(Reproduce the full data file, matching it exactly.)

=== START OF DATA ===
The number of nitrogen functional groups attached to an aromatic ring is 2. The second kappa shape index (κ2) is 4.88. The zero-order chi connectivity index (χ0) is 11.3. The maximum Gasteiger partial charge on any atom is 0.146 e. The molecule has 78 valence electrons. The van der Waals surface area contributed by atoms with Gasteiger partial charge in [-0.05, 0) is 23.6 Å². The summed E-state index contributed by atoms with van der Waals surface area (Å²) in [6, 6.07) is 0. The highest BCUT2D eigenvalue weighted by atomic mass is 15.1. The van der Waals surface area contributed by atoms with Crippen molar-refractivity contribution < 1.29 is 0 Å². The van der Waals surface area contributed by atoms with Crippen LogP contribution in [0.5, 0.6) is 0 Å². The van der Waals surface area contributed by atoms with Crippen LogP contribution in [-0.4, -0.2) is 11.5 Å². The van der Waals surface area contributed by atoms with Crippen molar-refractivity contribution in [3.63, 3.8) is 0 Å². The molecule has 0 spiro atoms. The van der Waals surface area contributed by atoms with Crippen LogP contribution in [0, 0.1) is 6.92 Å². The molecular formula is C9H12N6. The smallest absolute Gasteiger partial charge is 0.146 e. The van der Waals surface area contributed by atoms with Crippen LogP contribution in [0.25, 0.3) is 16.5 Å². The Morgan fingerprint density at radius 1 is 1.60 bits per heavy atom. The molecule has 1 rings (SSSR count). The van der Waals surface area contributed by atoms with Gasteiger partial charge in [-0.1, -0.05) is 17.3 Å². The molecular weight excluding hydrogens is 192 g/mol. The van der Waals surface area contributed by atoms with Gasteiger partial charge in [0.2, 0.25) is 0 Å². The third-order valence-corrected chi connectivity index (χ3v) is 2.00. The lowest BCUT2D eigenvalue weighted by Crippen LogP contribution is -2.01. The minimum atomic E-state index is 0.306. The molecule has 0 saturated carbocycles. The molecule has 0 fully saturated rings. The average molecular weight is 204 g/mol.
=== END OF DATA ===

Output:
The number of nitrogen functional groups attached to an aromatic ring is 2. The second kappa shape index (κ2) is 4.88. The zero-order chi connectivity index (χ0) is 11.3. The maximum Gasteiger partial charge on any atom is 0.146 e. The molecule has 78 valence electrons. The van der Waals surface area contributed by atoms with Gasteiger partial charge in [-0.05, 0) is 23.6 Å². The summed E-state index contributed by atoms with van der Waals surface area (Å²) in [6, 6.07) is 0. The highest BCUT2D eigenvalue weighted by atomic mass is 15.1. The van der Waals surface area contributed by atoms with Crippen molar-refractivity contribution < 1.29 is 0 Å². The van der Waals surface area contributed by atoms with Crippen LogP contribution in [0.5, 0.6) is 0 Å². The van der Waals surface area contributed by atoms with Crippen LogP contribution in [-0.4, -0.2) is 11.5 Å². The van der Waals surface area contributed by atoms with Crippen molar-refractivity contribution in [3.63, 3.8) is 0 Å². The molecule has 0 spiro atoms. The van der Waals surface area contributed by atoms with Crippen LogP contribution in [0, 0.1) is 6.92 Å². The molecular formula is C9H12N6. The smallest absolute Gasteiger partial charge is 0.146 e. The van der Waals surface area contributed by atoms with Crippen LogP contribution in [0.25, 0.3) is 16.5 Å². The Morgan fingerprint density at radius 1 is 1.60 bits per heavy atom. The molecule has 1 rings (SSSR count). The van der Waals surface area contributed by atoms with Gasteiger partial charge in [-0.1, -0.05) is 17.3 Å². The molecular weight excluding hydrogens is 192 g/mol. The van der Waals surface area contributed by atoms with Gasteiger partial charge in [0.2, 0.25) is 0 Å². The third-order valence-corrected chi connectivity index (χ3v) is 2.00. The lowest BCUT2D eigenvalue weighted by Crippen LogP contribution is -2.01. The minimum atomic E-state index is 0.306. The molecule has 0 saturated carbocycles. The molecule has 0 fully saturated rings. The average molecular weight is 204 g/mol.